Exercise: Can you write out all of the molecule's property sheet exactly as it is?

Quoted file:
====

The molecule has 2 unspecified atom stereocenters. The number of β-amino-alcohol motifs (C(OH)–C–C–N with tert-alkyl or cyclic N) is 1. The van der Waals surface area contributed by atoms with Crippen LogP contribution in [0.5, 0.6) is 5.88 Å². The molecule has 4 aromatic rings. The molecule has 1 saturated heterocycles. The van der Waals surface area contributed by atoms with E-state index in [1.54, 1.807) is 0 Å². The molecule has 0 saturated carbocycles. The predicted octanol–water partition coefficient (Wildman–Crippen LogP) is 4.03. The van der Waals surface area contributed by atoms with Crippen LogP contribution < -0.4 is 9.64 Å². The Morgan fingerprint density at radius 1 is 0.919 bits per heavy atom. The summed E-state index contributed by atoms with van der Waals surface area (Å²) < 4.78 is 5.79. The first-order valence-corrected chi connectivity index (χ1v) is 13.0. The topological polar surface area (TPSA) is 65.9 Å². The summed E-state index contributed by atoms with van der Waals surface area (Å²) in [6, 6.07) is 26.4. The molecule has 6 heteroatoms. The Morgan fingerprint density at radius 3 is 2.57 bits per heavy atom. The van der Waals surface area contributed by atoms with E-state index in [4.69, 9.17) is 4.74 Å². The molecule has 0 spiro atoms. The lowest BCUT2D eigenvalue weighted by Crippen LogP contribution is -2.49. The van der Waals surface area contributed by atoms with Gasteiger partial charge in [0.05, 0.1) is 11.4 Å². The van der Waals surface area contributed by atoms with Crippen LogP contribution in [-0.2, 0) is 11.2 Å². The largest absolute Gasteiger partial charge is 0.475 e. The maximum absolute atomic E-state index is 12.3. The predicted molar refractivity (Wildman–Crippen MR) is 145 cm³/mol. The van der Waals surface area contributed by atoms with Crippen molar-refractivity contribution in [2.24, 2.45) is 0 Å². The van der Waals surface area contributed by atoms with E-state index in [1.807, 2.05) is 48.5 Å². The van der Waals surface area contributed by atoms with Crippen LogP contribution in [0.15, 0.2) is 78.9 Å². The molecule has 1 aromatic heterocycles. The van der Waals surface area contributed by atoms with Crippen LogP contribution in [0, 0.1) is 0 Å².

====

The molecule has 2 unspecified atom stereocenters. The number of β-amino-alcohol motifs (C(OH)–C–C–N with tert-alkyl or cyclic N) is 1. The van der Waals surface area contributed by atoms with Crippen LogP contribution in [0.5, 0.6) is 5.88 Å². The molecule has 4 aromatic rings. The molecule has 1 saturated heterocycles. The van der Waals surface area contributed by atoms with E-state index in [1.54, 1.807) is 0 Å². The molecule has 0 saturated carbocycles. The predicted octanol–water partition coefficient (Wildman–Crippen LogP) is 4.03. The van der Waals surface area contributed by atoms with Crippen LogP contribution < -0.4 is 9.64 Å². The Morgan fingerprint density at radius 1 is 0.919 bits per heavy atom. The summed E-state index contributed by atoms with van der Waals surface area (Å²) < 4.78 is 5.79. The first-order valence-corrected chi connectivity index (χ1v) is 13.0. The topological polar surface area (TPSA) is 65.9 Å². The summed E-state index contributed by atoms with van der Waals surface area (Å²) in [6, 6.07) is 26.4. The molecule has 6 heteroatoms. The Morgan fingerprint density at radius 3 is 2.57 bits per heavy atom. The van der Waals surface area contributed by atoms with E-state index in [4.69, 9.17) is 4.74 Å². The molecule has 0 spiro atoms. The lowest BCUT2D eigenvalue weighted by Crippen LogP contribution is -2.49. The van der Waals surface area contributed by atoms with Gasteiger partial charge in [0.05, 0.1) is 11.4 Å². The van der Waals surface area contributed by atoms with Crippen LogP contribution in [-0.2, 0) is 11.2 Å². The largest absolute Gasteiger partial charge is 0.475 e. The maximum absolute atomic E-state index is 12.3. The predicted molar refractivity (Wildman–Crippen MR) is 145 cm³/mol. The van der Waals surface area contributed by atoms with Crippen molar-refractivity contribution in [2.24, 2.45) is 0 Å². The van der Waals surface area contributed by atoms with E-state index in [1.807, 2.05) is 48.5 Å². The van der Waals surface area contributed by atoms with Crippen LogP contribution in [0.15, 0.2) is 78.9 Å². The molecule has 1 aromatic heterocycles. The van der Waals surface area contributed by atoms with Crippen LogP contribution in [0, 0.1) is 0 Å².